Particular judgment- At the end of our lives, Jesus Christ judges how well we have followed him. Particular judgment is the judgment each individual receives from Christ at his or her death.

Paschal mystery- The Paschal mystery is God’s plan for our salvation through the Passion, death, Resurrection, and Ascension of Jesus. The Church celebrates the Paschal mystery in the liturgy throughout the year, but in a special way during the Easter Triduum.

Passion- Jesus’ Passion is the suffering, crucifixion, and death he endured for our sins.

Penance- Penance is another name for the sacrament of Reconciliation. With a lowercase p, it refers to a prayer or kind act that we do as an expression of sorrow for our sins.

Pentecost- Pentecost is the day on which Jesus Christ’s disciples received the gift of the Holy Spirit, which empowered them to proclaim the good news. Pentecost is often referred to as "the day the Church was born."

Perjury- Perjury is the act of lying after having made an oath to tell the truth, with God as one’s witness.

Petition- A petition is a solemn prayer of request.

Pharisees- Pharisees were Jewish people who accepted the written laws of the Old Testament and tradition (the spoken teachings of religious leaders).

Pilgrimage- A pilgrimage is a journey to a holy place or sacred site for spiritual or devotional reasons.

Plagiarism- Plagiarism is the use of someone’s ideas or works as if they were one’s own.

Polygamy- Polygamy is the state of having several marriage partners at the same time.

Preferential option for the poor- The preferential option for the poor is an understanding that we must give priority to the needs of the poor and vulnerable in society.

Presbyter- In the Church today, the term presbyter means "priest." In the early Church, presbyters were the appointed religious leaders, or elders, of the early Christian communities.

Prudence- Prudence, a moral virtue, is the habit of making good judgments and decisions.

Purgatory- Purgatory is a final purification from sin after death.

Resurrection- The Resurrection is Jesus’ victory over death as he rose to new life. On the last day there will be a resurrection of our bodies as we rise to new life with Christ.

Revelation- Revelation is God’s act of revealing God’s own self and inviting us to respond with faith. A revelation is also an important truth about God, expressed under the inspiration and guidance of the Holy Spirit.

Rite of Election- A ritual that takes place on the first Sunday of Lent, in which godparents or sponsors testify on behalf of the readiness of catechumens to be admitted into the Church.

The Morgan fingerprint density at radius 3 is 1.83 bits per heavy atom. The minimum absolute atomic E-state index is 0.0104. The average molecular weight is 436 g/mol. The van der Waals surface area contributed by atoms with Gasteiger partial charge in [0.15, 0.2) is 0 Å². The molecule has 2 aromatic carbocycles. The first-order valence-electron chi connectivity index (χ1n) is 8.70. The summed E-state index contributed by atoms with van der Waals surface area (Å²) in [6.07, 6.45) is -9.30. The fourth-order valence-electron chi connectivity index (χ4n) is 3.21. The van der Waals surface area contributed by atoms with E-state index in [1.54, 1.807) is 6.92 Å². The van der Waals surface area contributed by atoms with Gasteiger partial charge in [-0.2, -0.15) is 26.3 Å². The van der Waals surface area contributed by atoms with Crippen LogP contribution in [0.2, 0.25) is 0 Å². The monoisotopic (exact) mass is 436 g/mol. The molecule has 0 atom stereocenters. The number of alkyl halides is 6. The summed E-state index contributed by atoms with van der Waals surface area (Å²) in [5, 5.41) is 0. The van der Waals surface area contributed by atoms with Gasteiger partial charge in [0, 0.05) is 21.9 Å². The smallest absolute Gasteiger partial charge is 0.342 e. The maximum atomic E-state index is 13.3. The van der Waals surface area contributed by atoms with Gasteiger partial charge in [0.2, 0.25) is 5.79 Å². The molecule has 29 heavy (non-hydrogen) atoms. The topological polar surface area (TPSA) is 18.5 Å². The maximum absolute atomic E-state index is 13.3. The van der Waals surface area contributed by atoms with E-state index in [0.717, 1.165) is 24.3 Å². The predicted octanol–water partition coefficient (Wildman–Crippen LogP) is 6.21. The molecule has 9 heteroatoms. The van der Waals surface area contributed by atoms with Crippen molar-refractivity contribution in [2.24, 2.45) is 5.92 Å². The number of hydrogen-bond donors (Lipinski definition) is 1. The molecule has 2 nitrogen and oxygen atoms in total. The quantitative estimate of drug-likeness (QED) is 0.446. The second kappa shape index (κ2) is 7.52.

Sacramental- A sacramental is a symbolic prayer, blessing, object, or action instituted by the Church that can lead us to a fuller participation in the grace of the sacraments.

Sacred Scriptures- The term Sacred Scriptures refers to the Old and New Testaments of the Bible, which have been accepted by the Catholic Church as the word of God written under the inspiration of the Holy Spirit.

Salvation- Salvation is freedom from the pain of sin and assurance of permanent union with God.

Sanctification- Sanctification is the act of making or of being made holy.

Solidarity- Solidarity is the unity we share with all our brothers and sisters, who are made in the image of God.

Temperance- Temperance, a moral virtue, is the habit of living in moderation and controlling our desires.

Temptation- Temptation is an enticement or a pressure to turn away from God through sinful thoughts, words, or actions.

Theological virtues- The theological virtues are three spiritual qualities--faith, hope, and charity--that come from God and help us become more holy.

Tradition- Tradition is the body of official teachings, rituals, customs, and practices of the Church that have developed under the guidance of the Holy Spirit and are handed down from the apostles.

Trespass- Trespass means "to commit a sin."

Trinity- The Trinity is the three Persons of God: the Father, the Son, and the Holy Spirit. We believe that there is only one God, who is revealed to us in these three divine Persons.

Venial sin- A venial sin is less serious than a mortal sin. Venial sins weaken our relationship with God and the church community.

Viaticum- Viaticum, which means "provision for the journey" in Latin, is Holy Communion that is given to a dying person.

Virtue- A virtue is an ability to make morally good decisions that lead to the habit of doing good. Christian virtues are considered gifts from God that we can develop into habits of Christian living.

War crimes- War crimes are acts of violence against innocent people during wartime.

Witness- Witness is an attesting to the truth of something by words or actions. We give witness to Christ by imitating in our everyday lives what Jesus would say or do.